Preventing a Grid Blowout

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Say you have a very simple CSS grid layout with one column fixed at 300px and another taking up the rest of the space at 1fr.
.grid {
display: grid;
grid-template-columns: 1fr 300px;
That’s somewhat robust. That 1fr column will take up any remaining space left behind by the fixed 300px column. It’s true that the auto value would do the same, but auto isn’t quite as robust since it’s size is based on the content inside. So, if you had too little content, then your column might not fill the entire space you want it to. But while 1fr is slightly more robust, it won’t quite protect you from content that is too big!

Here’s the grid behaving just fine with some text content:

Now, watch that right column get blown off the page when we drop a gigantic image in that column:

That one is easy to fix — and you may never even have it happen to you, because this snippet is so common in our stylesheets:
img {
max-width: 100%;

But some elements aren’t so friendly. Take the notorious <pre> tag. Say we toss one of those in our 1fr column with a long string of text. We’re back to wrecked:

This time, things aren’t so easily fixed! Even attempting to limit the width and hide the overflow of <pre> isn’t going to help:
pre {
max-width: 100%;
overflow: hidden;
The real fix isn’t all that difficult — we only need to understand what is happening. I can’t promise I’m explaining this 100% accurately, but the way I understand it, the minimum width of a grid column is auto. (The same is true for flex items, by the way.)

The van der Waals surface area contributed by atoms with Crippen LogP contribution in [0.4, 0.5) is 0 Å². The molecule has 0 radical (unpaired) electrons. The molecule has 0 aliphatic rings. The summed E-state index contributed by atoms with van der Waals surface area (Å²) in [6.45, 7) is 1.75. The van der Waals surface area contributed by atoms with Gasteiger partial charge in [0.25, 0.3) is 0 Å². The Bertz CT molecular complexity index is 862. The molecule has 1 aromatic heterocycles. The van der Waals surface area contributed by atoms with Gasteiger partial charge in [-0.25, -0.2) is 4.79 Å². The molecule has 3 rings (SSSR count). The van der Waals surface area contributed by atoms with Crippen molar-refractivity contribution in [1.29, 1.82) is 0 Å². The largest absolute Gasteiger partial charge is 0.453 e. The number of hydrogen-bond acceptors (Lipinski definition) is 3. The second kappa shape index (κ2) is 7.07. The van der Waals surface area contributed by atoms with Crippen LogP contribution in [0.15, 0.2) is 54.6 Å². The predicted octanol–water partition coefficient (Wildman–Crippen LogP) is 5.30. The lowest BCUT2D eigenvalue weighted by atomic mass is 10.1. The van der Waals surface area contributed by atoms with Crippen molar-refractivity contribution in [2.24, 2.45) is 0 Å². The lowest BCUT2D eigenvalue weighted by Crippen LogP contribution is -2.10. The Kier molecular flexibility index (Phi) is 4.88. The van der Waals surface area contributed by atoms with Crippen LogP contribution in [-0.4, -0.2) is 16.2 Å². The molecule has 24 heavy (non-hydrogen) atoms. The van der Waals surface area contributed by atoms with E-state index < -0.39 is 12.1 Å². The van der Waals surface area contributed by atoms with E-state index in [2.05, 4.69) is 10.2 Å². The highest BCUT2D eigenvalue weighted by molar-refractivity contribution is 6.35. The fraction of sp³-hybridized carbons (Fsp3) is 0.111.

And since auto is entirely based on content, we can say it is “indefinitely” sized, its dimensions flex. If we were to put an explicit width on the column, like 50% or 400px, then we would say it is “definitely” sized.
To apply our fix, we need to make sure that there is the column has a definite minimum width instead of auto.
So, we can either fix it like this:
.grid {
/* auto minimum width, causing problem */
grid-template-columns: 1fr 300px;

/* fix: minimum width of 0 */
grid-template-columns: minmax(0, 1fr) 300px;
Or, we put an actual min-width on the element that occupies that grid column. In our simple demo, the <main> element automatically places itself in that first column as it is the first child of the grid.
That give us this:
main {
min-width: 0;
I think it’s a bit more robust to do this at the grid definition level. Anyway, it does the trick! See how the <pre> tag now respects the width of the column and can overflow as expected?

The post Preventing a Grid Blowout appeared first on CSS-Tricks.
Source: CssTricks

Posted on October 1, 2018 in css, drupal design,, Drupal Developer, drupal developer austin, Drupal Development, Drupal Support, Expert Drupal Development, pre, The, Web Design Services

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